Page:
Beginner interested in jumping

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Beginner interested in jumping

This is a discussion on Beginner interested in jumping within the Jumping forums, part of the English Riding category

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    09-09-2010, 08:10 AM
Beginner interested in jumping

I'm interested in learning how to jump yet I cannot afford lessons because of being a student with little income. Is there another way to learn? My horse and I are as green a spring grass so I completely understand we need to begin with simple things but I do not know where I can find the information on correct body form and what I can substitute for expensive jumping supplies(hay bales maybe?).
Any information, words of wisdom, tips or videos are appreciated.
Thank you
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    09-09-2010, 11:19 AM
You really need a trainer for jumping. It's a dangerous thing to learn on your own. Especially since you and your horse are very green
    09-09-2010, 11:25 AM
I am a student with a small income and I work my butt off at my barn to be able to ride, along with my other job and school. Find a barn and see if you can do work in exchange for riding/lessons.
I would not try to learn alone, that could be disastrious and lead to bad habits.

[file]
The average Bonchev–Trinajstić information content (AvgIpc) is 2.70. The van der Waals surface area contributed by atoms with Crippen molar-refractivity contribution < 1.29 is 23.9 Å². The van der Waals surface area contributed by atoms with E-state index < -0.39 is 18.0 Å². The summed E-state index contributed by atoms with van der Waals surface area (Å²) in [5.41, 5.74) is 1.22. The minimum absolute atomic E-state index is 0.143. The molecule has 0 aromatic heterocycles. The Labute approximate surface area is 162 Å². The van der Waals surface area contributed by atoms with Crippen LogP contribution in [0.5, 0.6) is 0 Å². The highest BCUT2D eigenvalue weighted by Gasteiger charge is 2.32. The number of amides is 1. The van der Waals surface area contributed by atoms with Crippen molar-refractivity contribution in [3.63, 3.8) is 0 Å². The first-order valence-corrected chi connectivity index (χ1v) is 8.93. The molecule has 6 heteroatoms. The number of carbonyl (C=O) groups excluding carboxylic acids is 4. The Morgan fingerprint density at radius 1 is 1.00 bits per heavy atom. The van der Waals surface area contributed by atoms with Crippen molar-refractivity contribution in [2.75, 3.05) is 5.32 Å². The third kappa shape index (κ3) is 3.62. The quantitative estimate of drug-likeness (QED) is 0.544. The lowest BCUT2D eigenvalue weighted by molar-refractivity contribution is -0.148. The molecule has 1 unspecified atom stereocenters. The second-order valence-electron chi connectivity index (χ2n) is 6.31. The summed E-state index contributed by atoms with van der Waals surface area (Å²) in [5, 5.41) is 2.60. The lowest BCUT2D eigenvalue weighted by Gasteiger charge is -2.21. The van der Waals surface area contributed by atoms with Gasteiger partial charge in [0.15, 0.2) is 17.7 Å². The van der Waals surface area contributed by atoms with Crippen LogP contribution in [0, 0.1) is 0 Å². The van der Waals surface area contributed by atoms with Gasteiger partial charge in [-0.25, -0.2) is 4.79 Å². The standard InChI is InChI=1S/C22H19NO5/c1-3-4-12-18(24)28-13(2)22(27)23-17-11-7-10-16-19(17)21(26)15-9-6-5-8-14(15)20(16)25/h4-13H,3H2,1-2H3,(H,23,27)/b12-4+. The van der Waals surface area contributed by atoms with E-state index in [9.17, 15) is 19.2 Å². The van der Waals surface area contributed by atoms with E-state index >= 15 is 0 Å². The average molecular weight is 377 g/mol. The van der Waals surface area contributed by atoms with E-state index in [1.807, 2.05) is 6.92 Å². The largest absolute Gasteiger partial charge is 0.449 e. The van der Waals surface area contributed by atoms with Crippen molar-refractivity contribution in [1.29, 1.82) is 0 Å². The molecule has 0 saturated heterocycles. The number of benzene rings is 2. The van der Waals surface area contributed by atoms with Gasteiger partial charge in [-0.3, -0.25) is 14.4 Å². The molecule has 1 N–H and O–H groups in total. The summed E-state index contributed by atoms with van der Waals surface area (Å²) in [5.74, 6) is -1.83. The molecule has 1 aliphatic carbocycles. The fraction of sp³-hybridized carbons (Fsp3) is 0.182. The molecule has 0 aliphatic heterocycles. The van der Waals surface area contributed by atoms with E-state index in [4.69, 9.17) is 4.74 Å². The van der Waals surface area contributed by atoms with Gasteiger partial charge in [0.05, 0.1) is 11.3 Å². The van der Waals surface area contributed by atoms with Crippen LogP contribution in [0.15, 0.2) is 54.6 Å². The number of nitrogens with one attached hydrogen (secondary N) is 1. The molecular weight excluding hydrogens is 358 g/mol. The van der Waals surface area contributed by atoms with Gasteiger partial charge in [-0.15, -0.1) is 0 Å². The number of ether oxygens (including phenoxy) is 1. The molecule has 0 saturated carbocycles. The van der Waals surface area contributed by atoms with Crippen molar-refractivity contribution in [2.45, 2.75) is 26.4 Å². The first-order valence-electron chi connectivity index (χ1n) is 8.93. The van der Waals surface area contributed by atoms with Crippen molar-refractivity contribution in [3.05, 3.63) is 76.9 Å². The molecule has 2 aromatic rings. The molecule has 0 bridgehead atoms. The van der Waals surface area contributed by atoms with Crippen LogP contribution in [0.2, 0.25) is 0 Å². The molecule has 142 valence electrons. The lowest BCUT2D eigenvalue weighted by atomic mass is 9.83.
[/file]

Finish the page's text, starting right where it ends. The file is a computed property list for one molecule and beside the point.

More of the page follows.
09-09-2010, 11:30 AM
Yes, it's expencive, but lessons are the only way someone should learn to jump, especially with a green rider and horse. Please don't use hay bales to learn on, either. If the horse's foot were to get caught in it....
    09-09-2010, 01:44 PM
Originally Posted by Regan7312    
I am a student with a small income and I work my butt off at my barn to be able to ride, along with my other job and school. Find a barn and see if you can do work in exchange for riding/lessons.
I would not try to learn alone, that could be disastrious and lead to bad habits.
I second that. I know at least 3 or 4 jumping and eventing barns. You work there and get lesson as a pay.
    09-09-2010, 10:20 PM
Okay. I know a trainer near my house but, I do not know if she teaches jumping. I will find out ASAP. Thanks
    09-11-2010, 03:51 PM
Green Broke
Yeah, def get a trainer. Jumping without a trainer can never lead to anything good.
    09-11-2010, 04:15 PM
I agree, a trainer is manditory. If you have a small income, you might be able to work off a lesson on a saturday or sunday, or any other time you aren't at school. That's what I do, I clean my trainers tack & barn in exchange for two lessons a week.
    09-11-2010, 04:23 PM
I've been riding since I was six. I remember my first time jumping I was very experienced in flat work etc. it was a group lesson and I was on a completely push button pony. They trainer said everyone go over the cross rail and I was like what? Me too? & she was like yep your ready.. I had NO idea what to do.. I was like do I just like trot and steer him at it? I'm so confused.. how does the horse know I want to jump it. The pony was very experienced. I went to it and he just plopped over it. It was the smallest jump ever.. but it's amazing how unsure I was of it. If you've never jumped before I wouldn't recommend just trying it. Especially if your horse has never done it. You and him have no idea what a jump is, there's no possible way of overcoming that successfully.

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